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Category: Kids Learn to Swim

Online media outlet, The Fold Southern Highlands spoke to learn to swim expert Jessica Toomey about how to measure your child’s progress in the pool. 

Swimming and kids go hand in hand, and for good reason. Enrolling kids in swimming lessons has them moving, making friends and splashing around having fun.

While these are all fab reasons to keep your kids in the pool, it’s super important these lessons focus on the main purpose, learning vital safety skills.

Good quality swimming lessons should be making sure your kids are progressing and hitting the right milestones for their age or skill level. They also help your kids respect the water and gain skills to be safe while they’re in there.

Kids learn best when they’re having fun, often not realising how much they’re learning! And sometimes parents don’t understand all the learnings going on behind the scenes, or should we say, behind the splashes.

So, The Fold Southern Highlands spoke to Jessica Toomey, Aquabliss Area Manager about what to look for amidst all those splashes, when checking in on your child’s abilities in the pool and monitoring their development to make sure the swim school they attend is providing the best education for them and the most value for you.

Here’s what Jessica had to say when being interviewed by The Fold….

BABIES :: 6 to 30 months

“Because fear of water is a learned response, it’s really important that a child develops water familiarisation skills early,” says Jessica.

“This allows a bub to master other water skills faster.”

“Over time, we teach the little ones what to do if they fall into a pool. We teach them not to panic, how to turn themselves around, regain their body position and make their way back to the side of the pool or find something to hold onto.”

So, when you’re bonding in the pool with your baby [maybe for a lesson or just a dip], check to see if they are holding their breath and opening their eyes underwater.

When they are on their backs floating, see if they can recover and if they can front glide 1 metre towards you or another adult.

Also, see if they can submerge themselves aided and unaided.

If they are doing these things, then you know their lessons are on the right track.

Jessica points out that at Aquabliss, they never force a child’s head underwater or try to trick them.

“Our teachers are skilled at reading a child’s face and body language, only safely submerging a child’s head when the child, and you as the parent in the water with them, feels ready.”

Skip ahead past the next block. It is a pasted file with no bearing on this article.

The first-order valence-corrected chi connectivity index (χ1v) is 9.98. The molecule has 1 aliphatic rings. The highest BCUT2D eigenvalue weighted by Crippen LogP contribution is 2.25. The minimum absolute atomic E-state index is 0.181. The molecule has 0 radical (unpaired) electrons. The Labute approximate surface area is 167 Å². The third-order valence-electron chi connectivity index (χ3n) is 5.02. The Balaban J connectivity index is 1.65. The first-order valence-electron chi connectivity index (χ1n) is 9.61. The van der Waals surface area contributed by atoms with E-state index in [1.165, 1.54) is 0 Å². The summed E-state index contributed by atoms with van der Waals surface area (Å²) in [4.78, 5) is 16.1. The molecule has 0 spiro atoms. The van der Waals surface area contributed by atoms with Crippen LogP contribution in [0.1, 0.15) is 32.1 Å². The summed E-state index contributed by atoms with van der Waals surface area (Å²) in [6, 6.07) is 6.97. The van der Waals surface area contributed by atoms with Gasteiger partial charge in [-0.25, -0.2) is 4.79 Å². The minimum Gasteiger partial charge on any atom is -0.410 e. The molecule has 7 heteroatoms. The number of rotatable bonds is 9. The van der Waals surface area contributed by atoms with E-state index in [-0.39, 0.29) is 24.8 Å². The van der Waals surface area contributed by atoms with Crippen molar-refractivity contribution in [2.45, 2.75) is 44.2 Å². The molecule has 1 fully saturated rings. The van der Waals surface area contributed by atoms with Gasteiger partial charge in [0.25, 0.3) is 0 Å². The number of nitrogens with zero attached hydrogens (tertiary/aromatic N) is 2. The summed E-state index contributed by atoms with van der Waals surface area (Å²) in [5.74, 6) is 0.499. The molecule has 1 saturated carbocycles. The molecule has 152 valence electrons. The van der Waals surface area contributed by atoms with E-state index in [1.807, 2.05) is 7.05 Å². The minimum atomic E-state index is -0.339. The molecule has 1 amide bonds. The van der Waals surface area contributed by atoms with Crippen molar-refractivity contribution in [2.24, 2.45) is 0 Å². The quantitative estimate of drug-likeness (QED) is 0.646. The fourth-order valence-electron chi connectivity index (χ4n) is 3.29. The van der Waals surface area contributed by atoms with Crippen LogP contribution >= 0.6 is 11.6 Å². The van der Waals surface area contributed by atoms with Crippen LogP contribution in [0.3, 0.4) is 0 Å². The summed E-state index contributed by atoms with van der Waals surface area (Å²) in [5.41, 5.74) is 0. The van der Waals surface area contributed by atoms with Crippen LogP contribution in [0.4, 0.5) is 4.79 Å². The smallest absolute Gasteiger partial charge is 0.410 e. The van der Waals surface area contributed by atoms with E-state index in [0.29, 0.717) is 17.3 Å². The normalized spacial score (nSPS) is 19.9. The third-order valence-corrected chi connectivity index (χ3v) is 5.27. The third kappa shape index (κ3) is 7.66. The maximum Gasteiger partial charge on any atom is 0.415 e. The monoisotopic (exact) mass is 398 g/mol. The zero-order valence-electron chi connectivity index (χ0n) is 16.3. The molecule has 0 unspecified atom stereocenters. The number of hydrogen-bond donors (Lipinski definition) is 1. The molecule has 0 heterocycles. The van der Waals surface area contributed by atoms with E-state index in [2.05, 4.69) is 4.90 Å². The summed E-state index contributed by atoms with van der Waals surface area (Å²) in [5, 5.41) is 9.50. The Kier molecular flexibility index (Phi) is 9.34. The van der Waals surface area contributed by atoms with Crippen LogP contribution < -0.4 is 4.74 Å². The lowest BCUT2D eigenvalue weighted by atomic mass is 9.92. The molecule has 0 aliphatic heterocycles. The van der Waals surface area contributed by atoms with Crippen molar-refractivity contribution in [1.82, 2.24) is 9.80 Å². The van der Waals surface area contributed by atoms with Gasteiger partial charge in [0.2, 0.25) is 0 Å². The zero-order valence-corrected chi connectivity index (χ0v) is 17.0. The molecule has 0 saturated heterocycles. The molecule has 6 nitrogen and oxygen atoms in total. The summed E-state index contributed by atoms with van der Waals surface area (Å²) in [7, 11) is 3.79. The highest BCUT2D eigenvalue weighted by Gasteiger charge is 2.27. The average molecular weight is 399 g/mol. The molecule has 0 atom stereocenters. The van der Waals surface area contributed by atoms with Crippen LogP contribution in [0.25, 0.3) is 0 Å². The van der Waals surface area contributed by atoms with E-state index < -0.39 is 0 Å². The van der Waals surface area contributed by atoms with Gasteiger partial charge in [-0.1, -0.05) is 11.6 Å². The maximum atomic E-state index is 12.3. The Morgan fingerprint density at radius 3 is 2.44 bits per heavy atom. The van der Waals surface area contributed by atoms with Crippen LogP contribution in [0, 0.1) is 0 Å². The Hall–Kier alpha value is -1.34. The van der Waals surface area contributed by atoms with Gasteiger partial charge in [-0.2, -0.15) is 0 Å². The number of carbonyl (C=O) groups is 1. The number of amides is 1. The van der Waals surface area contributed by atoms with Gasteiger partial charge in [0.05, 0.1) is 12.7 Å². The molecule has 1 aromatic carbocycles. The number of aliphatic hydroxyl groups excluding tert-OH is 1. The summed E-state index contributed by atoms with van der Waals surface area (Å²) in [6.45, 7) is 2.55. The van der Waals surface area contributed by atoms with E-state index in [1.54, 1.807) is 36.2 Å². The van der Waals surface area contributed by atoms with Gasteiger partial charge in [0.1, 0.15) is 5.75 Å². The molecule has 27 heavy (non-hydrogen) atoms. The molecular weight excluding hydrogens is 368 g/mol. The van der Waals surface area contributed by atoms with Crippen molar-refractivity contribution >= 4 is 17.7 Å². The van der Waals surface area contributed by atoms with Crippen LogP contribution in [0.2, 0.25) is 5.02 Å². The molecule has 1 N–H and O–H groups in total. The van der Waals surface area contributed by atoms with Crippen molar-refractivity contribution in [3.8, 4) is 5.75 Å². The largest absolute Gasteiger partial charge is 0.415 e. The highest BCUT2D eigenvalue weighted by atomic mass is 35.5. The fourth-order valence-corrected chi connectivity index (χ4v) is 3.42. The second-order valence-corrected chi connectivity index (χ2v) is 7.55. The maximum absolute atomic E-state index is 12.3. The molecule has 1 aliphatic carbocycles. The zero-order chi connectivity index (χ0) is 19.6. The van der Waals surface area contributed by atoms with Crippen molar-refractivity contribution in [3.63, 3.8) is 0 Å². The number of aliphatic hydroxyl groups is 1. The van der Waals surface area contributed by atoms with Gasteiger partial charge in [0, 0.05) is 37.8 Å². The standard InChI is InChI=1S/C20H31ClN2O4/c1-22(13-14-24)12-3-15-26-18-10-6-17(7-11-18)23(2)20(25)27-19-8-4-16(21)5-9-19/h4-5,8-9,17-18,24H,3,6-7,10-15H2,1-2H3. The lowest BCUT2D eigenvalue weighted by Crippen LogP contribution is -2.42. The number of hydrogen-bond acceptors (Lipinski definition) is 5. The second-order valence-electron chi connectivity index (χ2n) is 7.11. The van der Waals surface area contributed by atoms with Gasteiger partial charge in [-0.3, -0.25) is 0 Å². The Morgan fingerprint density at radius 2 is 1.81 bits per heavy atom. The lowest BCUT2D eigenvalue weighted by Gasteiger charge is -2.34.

Fear of water can be a real thing for babies when first learning to swim, so by not forcing them to submerge, they are building trust with their teachers and developing more confidence in the water – just what they need!

TODDLERS :: From 30 months old

Ah toddlers, don’t they just love exploring and getting into mischief?

Tooootally not stressful for the onlooking parents [yikes!] and obvs even more nerve-wracking when there’s water involved. So, it’s really important your toddler tykes are getting the most out of every swimming lesson they attend.

“Nothing beats supervision around water for minimising the risk of drowning but giving toddlers the skills to get themselves out of a situation will also help,” Jessica says.

So, what should these skills look like when they’re in the pool?

Starting out they should be able to push and glide, front and back float for around 10 seconds, paddle and kick 3m to their teacher.

They should also be able to back float, recover and paddle 3m to a platform.

Once they have the hang of these techniques, then the lessons should become more advanced. This should include mastering skills like torpedo kicking and learning basic strokes.

If you notice during lessons that your toddler is not hitting these milestones, not moving forward or achieving key water safety benchmarks, then have a chat with the swimming teacher or school to work on any challenges the child or the school is facing. 

(Added side note from Aquabliss: your go to person is the pool deck supervisor.)

KIDS :: K-6

“The K-6 age group is what I refer to as the golden years when learning to swim,” says Jessica.

“These are the age groups that make big leaps in their swimming skills and ability as they become more comfortable in the aquatic environment.”

So as your kidlets become more sure of themselves, you should start to see big jumps in their progression as they smash through those milestones.

Next time you’re at a lesson with them, pop down your phone and take some time out to see how they’re faring.

Can they float on their front and back for 10 seconds?